Beer, Beer, & Better Beer | HopCat

Beer, Beer, & Better Beer

Craft Beer 101: Back to the basics on lagers and ales
By Adam Roberts, HopCat Regional Beverage Program Manager | January 30, 2018
craft beer, lagers, ales, fermentation

What is a Lager? A Lager is a beer that is fermented with a yeast strain that favors cool fermentation temperatures, and is stored for an extended period at cold temperatures to condition. This process is known as "lagering." It can take many weeks, or even months for a lager to be ready for consumption.

What is an Ale? Ale is a beer that is fermented with a yeast strain that favors warm fermentation temperatures, and is ready for consumption immediately. No additional storage or conditioning process is used. Ales can be ready for consumption in as little as a week.

In simplified terms, those are the two main differences: yeast and fermentation temperature. Ales ferment fast and hot. Lagers ferment slow and cool.

Lager-type yeast varieties enjoying a slower, cooler fermentation will produce very little in the way of yeast derived flavors. This makes for a clean, crisp character. During their period of cold conditioning, the settled yeast will absorb many of the off flavors that they may produce while fermenting. What you are left with is a beer with flavors and aromas derived almost solely from the malt and hops, and how they play with the water chemistry.

Ale-type yeast varieties enjoying a faster, warmer fermentation, will produce many yeast-derived flavors called esters and phenols. These by-products can give ales a fruity, spicy, or even solvent-like character. If you've ever noticed pepper, banana, or nail polish, in a beer, you're probably noticing the esters or phenols. Ales derive flavors and aromas from a combination of malt, hops, yeast, and water interactions.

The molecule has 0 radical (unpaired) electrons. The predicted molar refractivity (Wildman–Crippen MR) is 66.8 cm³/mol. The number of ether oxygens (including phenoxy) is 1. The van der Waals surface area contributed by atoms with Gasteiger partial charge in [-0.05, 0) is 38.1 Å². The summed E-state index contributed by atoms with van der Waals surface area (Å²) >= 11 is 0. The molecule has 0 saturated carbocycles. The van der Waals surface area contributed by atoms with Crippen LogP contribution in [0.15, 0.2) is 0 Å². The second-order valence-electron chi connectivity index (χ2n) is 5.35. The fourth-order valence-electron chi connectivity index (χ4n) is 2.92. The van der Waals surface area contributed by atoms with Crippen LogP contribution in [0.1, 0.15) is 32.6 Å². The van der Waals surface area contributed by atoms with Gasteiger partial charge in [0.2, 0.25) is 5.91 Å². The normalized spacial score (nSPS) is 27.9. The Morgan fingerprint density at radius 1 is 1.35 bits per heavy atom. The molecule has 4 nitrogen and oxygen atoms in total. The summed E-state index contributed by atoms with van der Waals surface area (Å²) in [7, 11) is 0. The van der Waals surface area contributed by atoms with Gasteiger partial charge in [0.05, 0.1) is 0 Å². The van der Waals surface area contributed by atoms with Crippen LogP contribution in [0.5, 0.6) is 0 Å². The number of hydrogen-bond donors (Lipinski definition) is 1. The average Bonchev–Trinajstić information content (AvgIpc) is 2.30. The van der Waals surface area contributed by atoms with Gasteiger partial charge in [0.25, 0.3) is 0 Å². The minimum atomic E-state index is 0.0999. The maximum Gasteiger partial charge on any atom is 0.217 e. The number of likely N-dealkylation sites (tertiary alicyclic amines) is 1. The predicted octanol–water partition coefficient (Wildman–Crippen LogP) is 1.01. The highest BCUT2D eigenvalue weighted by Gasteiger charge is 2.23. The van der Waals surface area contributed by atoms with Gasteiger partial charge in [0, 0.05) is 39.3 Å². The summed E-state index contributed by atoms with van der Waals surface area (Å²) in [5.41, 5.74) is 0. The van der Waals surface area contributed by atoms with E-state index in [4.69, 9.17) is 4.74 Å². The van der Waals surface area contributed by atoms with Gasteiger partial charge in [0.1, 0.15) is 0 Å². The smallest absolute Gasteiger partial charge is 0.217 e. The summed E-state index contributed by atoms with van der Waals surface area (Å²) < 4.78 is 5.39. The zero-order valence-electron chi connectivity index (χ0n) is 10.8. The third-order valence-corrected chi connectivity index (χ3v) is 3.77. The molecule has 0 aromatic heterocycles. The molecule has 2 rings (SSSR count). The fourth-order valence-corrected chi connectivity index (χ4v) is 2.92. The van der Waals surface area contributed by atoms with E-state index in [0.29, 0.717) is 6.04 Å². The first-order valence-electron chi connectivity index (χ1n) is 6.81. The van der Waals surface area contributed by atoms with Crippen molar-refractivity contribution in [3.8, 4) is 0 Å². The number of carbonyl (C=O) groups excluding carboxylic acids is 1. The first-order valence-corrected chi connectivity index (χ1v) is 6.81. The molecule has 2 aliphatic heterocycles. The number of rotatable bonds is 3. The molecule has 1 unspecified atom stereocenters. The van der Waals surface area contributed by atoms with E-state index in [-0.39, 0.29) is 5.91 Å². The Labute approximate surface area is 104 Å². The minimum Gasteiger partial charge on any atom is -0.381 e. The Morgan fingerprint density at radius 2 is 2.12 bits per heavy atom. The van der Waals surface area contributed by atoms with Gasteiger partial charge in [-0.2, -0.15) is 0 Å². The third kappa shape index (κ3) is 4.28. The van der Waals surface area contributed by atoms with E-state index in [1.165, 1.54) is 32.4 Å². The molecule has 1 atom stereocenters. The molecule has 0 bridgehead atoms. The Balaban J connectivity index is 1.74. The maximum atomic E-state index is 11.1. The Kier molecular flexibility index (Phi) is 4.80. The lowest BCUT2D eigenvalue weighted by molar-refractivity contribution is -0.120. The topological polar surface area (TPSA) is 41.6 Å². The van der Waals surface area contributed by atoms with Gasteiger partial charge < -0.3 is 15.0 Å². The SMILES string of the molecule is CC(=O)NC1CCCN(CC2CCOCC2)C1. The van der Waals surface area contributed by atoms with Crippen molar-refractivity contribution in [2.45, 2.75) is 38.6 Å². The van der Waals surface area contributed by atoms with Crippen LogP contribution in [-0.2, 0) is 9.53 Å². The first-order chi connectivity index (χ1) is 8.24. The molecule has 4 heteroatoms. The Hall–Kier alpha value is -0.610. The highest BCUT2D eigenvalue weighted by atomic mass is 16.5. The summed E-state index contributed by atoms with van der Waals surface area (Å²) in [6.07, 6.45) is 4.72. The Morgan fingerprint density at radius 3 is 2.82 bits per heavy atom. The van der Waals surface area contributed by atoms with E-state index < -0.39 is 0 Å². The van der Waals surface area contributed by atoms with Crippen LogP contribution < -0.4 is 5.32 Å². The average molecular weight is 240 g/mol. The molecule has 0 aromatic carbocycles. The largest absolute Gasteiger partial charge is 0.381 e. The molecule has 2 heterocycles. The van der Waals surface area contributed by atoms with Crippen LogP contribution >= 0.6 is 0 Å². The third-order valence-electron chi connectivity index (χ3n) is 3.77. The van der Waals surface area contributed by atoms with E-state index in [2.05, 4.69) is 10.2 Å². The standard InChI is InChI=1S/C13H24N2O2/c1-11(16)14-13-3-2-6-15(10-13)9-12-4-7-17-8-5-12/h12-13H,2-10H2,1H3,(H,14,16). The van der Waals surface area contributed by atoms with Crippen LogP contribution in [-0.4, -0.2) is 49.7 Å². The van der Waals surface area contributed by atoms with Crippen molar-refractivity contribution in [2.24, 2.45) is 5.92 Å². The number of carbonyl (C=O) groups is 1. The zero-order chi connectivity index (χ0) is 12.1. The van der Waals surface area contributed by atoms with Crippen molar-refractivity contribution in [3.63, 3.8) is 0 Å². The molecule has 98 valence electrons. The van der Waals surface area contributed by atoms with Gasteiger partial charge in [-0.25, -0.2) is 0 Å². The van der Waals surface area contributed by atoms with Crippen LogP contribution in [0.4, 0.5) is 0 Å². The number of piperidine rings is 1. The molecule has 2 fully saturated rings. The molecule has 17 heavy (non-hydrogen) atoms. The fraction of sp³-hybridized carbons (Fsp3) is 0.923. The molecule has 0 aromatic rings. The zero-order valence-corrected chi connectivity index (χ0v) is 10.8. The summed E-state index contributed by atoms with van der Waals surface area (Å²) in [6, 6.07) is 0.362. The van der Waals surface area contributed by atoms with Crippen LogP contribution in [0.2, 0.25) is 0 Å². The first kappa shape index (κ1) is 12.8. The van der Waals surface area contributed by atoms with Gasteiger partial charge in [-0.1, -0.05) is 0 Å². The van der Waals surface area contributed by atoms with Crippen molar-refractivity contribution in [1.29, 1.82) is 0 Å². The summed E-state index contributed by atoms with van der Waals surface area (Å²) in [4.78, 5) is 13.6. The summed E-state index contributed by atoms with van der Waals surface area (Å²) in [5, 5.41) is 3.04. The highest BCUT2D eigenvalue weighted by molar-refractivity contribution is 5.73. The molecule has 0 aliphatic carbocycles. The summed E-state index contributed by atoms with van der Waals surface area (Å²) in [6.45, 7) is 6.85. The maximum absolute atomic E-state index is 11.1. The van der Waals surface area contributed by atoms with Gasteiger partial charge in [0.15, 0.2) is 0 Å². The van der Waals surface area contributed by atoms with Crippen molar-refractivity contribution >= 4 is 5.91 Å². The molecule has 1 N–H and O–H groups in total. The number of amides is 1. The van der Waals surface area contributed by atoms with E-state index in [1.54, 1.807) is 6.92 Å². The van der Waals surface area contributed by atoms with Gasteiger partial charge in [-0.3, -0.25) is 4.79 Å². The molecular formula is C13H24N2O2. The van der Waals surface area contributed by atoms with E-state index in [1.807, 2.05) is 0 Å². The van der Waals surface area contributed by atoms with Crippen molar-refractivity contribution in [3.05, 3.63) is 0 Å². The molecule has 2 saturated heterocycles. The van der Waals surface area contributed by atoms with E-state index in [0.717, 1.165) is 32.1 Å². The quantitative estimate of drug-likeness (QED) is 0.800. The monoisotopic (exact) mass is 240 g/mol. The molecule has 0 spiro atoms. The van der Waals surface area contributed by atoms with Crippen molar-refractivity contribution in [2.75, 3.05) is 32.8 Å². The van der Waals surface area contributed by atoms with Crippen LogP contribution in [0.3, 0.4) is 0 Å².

A common misconception is that lagers are always light in color or low in alcohol. While this can sometimes be true, it definitely is not always the case. There are many lager styles that are deeper in color, even black and can be just as strong as any ale. Some popular examples are: Schwarzbier (black lager); Dopplebock (strong, malty, and deep colored); and Marzen (a rich, malty, amber colored beer).

Keep in mind there are exceptions to every rule, and these are not definitions set in stone, but rather general guidelines that are used to characterize these two sub-categories of beer. Several variations exist that combine processes, use yeast hybrids, etc. Some popular examples are: Kolsch - which uses an ale yeast and ferments at warm temperatures, followed by a short cold storage (lagering) period; California Common - which uses a lager yeast at warmer fermentation temperatures; or Altbier - which uses an ale yeast, ferments at slightly cooler temperatures, and is lagered.

Bonus Question: Does a Baltic Porter use Ale or Lager type yeast? Answer: Lager yeast is (usually) used in this style. Historically brewed with ale yeast, most breweries made the switch to using lager yeast as lighter lager styles became popular in Europe.

Adam Roberts is a Certified Cicerone.

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